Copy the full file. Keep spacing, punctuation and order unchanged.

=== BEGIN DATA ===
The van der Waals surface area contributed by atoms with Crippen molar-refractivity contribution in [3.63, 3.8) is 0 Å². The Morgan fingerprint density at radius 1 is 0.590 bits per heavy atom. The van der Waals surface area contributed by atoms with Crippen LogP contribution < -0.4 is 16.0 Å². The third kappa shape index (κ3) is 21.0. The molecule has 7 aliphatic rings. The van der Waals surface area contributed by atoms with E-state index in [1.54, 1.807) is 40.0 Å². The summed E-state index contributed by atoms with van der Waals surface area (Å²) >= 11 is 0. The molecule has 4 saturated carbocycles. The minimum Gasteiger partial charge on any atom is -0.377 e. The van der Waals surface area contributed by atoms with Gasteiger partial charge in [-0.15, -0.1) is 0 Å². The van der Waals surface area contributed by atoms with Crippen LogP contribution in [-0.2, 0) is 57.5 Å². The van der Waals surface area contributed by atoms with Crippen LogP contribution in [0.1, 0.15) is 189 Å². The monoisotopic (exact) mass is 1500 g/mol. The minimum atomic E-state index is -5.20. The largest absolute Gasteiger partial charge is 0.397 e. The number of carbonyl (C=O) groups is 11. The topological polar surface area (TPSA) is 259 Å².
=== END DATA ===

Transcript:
The van der Waals surface area contributed by atoms with Crippen molar-refractivity contribution in [3.63, 3.8) is 0 Å². The Morgan fingerprint density at radius 1 is 0.590 bits per heavy atom. The van der Waals surface area contributed by atoms with Crippen LogP contribution < -0.4 is 16.0 Å². The third kappa shape index (κ3) is 21.0. The molecule has 7 aliphatic rings. The van der Waals surface area contributed by atoms with E-state index in [1.54, 1.807) is 40.0 Å². The summed E-state index contributed by atoms with van der Waals surface area (Å²) >= 11 is 0. The molecule has 4 saturated carbocycles. The minimum Gasteiger partial charge on any atom is -0.377 e. The van der Waals surface area contributed by atoms with Gasteiger partial charge in [-0.15, -0.1) is 0 Å². The van der Waals surface area contributed by atoms with Crippen LogP contribution in [-0.2, 0) is 57.5 Å². The van der Waals surface area contributed by atoms with Crippen LogP contribution in [0.1, 0.15) is 189 Å². The monoisotopic (exact) mass is 1500 g/mol. The minimum atomic E-state index is -5.20. The largest absolute Gasteiger partial charge is 0.397 e. The number of carbonyl (C=O) groups is 11. The topological polar surface area (TPSA) is 259 Å².